In terms of cameras and tracking, another standout feature of VR gaming, PSVR 2 and Oculus Quest 2 both feature inside-out tracking with 4 cameras built-in for headset and controller tracking. PlayStation VR2 also uses an IR camera for eye tracking per eye. The Valve Index doesn’t use built-in cameras, instead opting for 2 SteamVR base stations. However, it is rumored that Valve is working on a successor to the Valve Index headset that will use eye-tracking, similar to the PSVR 2. PlayStation VR2’s eye-tracking is an exciting and unique selling point of the PSVR 2, helping to increase player immersion in the virtual reality game they are playing.
PSVR 2 replaces PlayStation Move with new Sense controllers
One thing that sets the PSVR 2 apart from the original PSVR is its headphone jack. The Valve Index opts for built-in off-ear speakers instead, and the Oculus Quest 2 combines the two, giving users the option of built-in speakers and a headphone jack. An improvement on the 2016 PlayStation VR that used PlayStation Move controllers, the PSVR 2 features PlayStation’s new Sense controllers designed for the PlayStation 5. PlayStation Sense controllers have haptic feedback and adaptive triggers like the PS5 DualSense controller. Oculus Quest 2 and Valve Index also use proprietary controllers: the Oculus Touch and the less creatively named Valve Index controllers.
The Oculus Quest 2 is more versatile than PSVR 2 or Valve Index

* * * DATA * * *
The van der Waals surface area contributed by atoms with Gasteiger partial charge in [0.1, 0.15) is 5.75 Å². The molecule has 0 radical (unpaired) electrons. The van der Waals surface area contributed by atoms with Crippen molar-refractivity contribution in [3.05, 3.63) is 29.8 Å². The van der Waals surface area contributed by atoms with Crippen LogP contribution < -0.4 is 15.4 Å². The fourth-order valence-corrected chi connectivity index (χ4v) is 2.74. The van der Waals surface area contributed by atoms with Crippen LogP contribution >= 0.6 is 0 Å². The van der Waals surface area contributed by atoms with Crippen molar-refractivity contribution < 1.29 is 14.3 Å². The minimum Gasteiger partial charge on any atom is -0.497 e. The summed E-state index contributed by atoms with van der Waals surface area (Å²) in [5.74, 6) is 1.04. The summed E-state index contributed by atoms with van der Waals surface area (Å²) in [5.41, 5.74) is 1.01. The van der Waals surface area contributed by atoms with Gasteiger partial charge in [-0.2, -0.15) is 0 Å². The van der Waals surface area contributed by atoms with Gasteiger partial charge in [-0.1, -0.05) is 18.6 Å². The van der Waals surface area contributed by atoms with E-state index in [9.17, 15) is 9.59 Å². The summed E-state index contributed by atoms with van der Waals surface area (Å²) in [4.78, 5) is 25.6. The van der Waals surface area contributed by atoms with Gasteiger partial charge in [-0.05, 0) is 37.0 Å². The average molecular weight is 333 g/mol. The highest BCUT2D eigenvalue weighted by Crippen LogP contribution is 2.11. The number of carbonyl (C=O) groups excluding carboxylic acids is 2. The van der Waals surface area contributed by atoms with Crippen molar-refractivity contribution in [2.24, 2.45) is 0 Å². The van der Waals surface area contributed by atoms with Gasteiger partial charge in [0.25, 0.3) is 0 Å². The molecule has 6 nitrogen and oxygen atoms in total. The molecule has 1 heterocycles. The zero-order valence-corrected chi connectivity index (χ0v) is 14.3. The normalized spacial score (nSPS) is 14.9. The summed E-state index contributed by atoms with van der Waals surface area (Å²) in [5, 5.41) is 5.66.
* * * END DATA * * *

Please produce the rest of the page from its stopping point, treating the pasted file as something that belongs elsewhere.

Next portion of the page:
Another consideration for gamers is whether or not they want a wired connection to another device. For games that require a lot of movement, like Beat Saber, a wireless headset might be preferable. On the other hand, the ability to connect a VR headset to a PC or console opens up opportunities to play a wider variety of games. PSVR 2 is only compatible with a PS5, meaning it cannot be used without one. This could be a deal breaker for many potential buyers as Sony’s PS5 stock shortage has continued since the console launched in November 2020.
The Valve Index also relies on a wired connection to a gaming PC rather than a console. This is a bit more versatile than the PSVR as it grants access to all SteamVR games. However, the Oculus Quest 2 is the clear winner here as it can be used wirelessly due to its built-in storage capabilities. The Oculus Quest 2 can also use a wired connection to a gaming PC to access SteamVR’s catalog as well.
PSVR 2, Oculus Quest 2 & Valve Index – Which VR Headset is the Best?
When it comes to specs, there’s no clear leader between PlayStation VR2, Oculus Quest 2, and Valve Index. Instead, it comes down to the buyer’s preferences and which key features of a VR gaming experience are most important to them. When it comes to screen resolution, the PSVR 2 has a higher resolution than other VR headsets, with an impressive 2000 x 2040 pixels per eye and utilizing OLED display technology. If buyers want portability and freedom of movement, Oculus Quest 2, which can cast to TV and PC, is the best choice. The Valve Index has the widest field of view and is the only headset of the bunch with a refresh rate of up to 144 Hz.
However, it’s worth keeping in mind for potential buyers that both Valve and Meta (formerly Facebook) are currently working on new VR headsets that will offer improved specifications from the Valve Index and Quest 2. Given Valve’s current focus on its Steam deck, it’s likely the Valve Index 2 won’t be released until 2023. The Quest 3 is also expected to arrive in 2023, with Meta rumored to be releasing a high-end VR headset, the Quest Pro, sometime this year. PlayStation, meanwhile, has yet to provide a firm release window for PSVR 2.
Next: PSVR 2 price: How much PlayStation VR2 costs
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About the author
(27 published articles)
Suki Newell is a game features writer for Screen Rant and a live streamer on Twitch. She lives in upstate New York with her husband and two rescue dogs.